In the latest event co-hosted by the Center and the Council on Foreign Relations at the Council’s New York headquarters, Rice University historian Douglas Brinkley questioned Newsweek editor-at-large Evan Thomas on the relationship between U.S. Presidents and war. Evan Thomas delves into the “psychohistory” of Theodore Roosevelt’s enthusiasm for the Spanish-American War and Roosevelt’s subsequent international decisions as President compared to other early twentieth-century U.S. presidents. The series, now in its third year, focuses on the connection between history and current foreign policy. The November 30 session was attended by more than 130 members of the Council and their guests.
Thomas used his recent book, The War Lovers: Roosevelt, Lodge, and Hearst and the Rush to Empire, 1898, as a springboard to a discussion beginning with Teddy Roosevelt and moving through history to the current administration. He argued that Roosevelt’s experiences in the conflict with the Spanish in Cuba broke his yearning for war. Thomas compared TR’s “carry a big stick” policy to Eisenhower’s efforts to keep the U.S. out of combat during the Cold War, remarking that both believed in the public display of awesome war power as a deterrent to its actual use. Thomas also answered questions from the audience.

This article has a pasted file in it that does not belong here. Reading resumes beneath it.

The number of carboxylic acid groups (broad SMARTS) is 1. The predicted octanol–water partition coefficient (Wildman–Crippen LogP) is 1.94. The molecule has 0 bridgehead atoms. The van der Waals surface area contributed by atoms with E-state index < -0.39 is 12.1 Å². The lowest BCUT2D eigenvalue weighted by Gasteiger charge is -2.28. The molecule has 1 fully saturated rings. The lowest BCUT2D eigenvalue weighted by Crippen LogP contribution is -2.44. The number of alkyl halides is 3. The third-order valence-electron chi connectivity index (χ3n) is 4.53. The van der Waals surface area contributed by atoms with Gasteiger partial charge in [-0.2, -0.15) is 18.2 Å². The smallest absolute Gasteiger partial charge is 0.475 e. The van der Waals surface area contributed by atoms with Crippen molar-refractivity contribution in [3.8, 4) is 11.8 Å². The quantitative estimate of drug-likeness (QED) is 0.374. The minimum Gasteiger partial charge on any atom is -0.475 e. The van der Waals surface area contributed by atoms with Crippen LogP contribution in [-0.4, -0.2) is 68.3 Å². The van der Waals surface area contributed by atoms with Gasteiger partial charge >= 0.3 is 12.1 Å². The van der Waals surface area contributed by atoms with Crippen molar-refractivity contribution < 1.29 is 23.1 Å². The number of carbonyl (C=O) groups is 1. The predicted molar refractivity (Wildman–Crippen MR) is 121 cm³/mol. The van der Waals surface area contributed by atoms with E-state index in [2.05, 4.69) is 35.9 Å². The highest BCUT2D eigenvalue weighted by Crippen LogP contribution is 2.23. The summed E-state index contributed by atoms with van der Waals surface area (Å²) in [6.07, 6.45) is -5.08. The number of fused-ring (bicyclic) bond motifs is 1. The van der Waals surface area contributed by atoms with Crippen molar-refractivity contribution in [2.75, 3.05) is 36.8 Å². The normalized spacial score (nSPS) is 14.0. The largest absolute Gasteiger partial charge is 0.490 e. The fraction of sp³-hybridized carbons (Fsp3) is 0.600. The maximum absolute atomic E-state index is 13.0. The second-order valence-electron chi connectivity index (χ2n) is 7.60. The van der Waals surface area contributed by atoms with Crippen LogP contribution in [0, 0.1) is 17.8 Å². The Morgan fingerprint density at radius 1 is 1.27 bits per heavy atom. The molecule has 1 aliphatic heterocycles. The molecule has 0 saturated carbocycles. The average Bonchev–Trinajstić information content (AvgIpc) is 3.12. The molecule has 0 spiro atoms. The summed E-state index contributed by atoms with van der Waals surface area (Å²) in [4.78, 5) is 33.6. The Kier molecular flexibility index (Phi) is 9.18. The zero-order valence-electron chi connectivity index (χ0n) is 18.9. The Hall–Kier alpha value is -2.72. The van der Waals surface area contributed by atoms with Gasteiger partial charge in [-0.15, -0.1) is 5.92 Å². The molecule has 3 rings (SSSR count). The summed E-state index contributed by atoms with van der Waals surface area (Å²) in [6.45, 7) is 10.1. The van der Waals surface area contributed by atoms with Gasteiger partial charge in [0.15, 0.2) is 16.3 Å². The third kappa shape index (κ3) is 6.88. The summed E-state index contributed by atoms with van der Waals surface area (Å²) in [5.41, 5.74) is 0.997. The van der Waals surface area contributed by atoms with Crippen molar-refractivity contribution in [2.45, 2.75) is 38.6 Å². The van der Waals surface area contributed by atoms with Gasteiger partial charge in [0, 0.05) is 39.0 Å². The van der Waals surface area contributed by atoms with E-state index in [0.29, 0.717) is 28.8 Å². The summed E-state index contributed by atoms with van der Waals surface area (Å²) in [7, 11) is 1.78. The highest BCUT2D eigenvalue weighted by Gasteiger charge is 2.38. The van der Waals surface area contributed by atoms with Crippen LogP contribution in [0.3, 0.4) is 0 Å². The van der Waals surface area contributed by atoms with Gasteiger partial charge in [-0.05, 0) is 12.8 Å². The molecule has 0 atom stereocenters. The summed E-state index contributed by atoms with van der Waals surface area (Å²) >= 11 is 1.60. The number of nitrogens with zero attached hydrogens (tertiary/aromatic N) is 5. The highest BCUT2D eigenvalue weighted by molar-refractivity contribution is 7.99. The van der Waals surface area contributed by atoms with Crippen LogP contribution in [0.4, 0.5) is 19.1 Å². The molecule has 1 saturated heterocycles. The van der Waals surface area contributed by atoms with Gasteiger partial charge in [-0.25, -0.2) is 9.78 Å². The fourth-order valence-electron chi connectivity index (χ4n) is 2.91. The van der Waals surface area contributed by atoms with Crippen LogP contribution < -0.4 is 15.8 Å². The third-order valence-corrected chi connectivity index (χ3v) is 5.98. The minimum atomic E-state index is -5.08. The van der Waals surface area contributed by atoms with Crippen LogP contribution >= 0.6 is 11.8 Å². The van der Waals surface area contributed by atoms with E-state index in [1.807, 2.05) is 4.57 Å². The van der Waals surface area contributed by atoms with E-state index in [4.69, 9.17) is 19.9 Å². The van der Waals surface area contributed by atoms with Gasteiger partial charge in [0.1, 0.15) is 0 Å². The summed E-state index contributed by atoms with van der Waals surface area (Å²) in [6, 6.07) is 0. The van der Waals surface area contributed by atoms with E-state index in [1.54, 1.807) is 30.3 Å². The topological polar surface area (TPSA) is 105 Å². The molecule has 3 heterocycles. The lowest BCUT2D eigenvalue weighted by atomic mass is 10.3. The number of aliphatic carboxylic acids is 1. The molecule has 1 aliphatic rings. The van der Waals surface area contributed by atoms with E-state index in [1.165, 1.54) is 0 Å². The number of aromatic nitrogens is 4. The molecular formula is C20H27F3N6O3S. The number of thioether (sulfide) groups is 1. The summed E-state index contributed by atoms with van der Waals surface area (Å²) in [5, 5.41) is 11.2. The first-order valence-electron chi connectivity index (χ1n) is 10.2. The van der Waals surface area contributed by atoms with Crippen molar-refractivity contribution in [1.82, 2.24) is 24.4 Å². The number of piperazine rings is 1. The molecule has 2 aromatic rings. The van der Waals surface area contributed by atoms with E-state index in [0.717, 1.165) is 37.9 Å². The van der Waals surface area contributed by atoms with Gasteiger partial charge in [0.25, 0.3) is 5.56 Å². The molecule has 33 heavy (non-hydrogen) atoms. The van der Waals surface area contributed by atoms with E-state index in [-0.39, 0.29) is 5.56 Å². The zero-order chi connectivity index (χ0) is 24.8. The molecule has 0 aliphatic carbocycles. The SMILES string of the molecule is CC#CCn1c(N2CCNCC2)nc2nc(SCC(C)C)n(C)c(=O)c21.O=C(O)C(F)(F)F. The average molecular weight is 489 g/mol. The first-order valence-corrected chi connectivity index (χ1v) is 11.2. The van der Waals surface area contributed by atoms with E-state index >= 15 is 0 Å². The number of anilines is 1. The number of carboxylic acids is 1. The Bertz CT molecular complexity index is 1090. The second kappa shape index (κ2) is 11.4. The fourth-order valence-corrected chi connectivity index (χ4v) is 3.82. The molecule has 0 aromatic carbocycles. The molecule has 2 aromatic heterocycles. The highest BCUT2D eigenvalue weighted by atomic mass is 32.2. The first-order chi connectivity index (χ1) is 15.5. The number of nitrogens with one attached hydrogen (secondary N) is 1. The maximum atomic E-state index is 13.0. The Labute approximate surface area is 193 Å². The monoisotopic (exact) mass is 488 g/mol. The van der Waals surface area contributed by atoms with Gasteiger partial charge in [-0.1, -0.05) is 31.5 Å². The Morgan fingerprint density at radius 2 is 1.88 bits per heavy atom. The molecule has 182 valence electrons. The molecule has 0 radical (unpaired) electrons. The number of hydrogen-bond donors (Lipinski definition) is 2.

Paul Kennedy’s conversation is entitled “The Sinews of Power” and makes a reference to John Brewer’s classic of the same name. Professor Kennedy examined some cases, over the centuries, of the intimate relationship between a nation’s fiscal strength and its politico-military activities and presence abroad. The discussion was focused on the relationship between national and international fiances and military policy. The implications for the United States in the world today are rather obvious. To watch the video of the conversation between Professor Kennedy and Dr. Haass, as well as the questions from the audience, click here.
On April 29, at the Council on Foreign Relations‘ headquarters in New York, David Fromkin, Professor of International Relations, History, and Law, Boston University, and Sir Harold M. Evans, Editor-at-Large for The Week Magazine, sat down for a conversation about the post-Ottoman Empire era in the Middle East. This meeting, entitled An Unsettling Settlement: The 1922 Middle East Peace Agreement As Seen Today, is part of the series with Council that has featured Ernest May, Fritz Stern, and Marilyn Young.
Professor Fromkin’s book A Peace to End All Peace: The Fall of the Ottoman Empire and the Creation of the Modern Middle East provided the basis of the conversation between the two men. The discussion moved from the break up of the Ottoman Empire after World War I with the 1922 Middle East Peace Agreement to the myth of Lawrence of Arabia.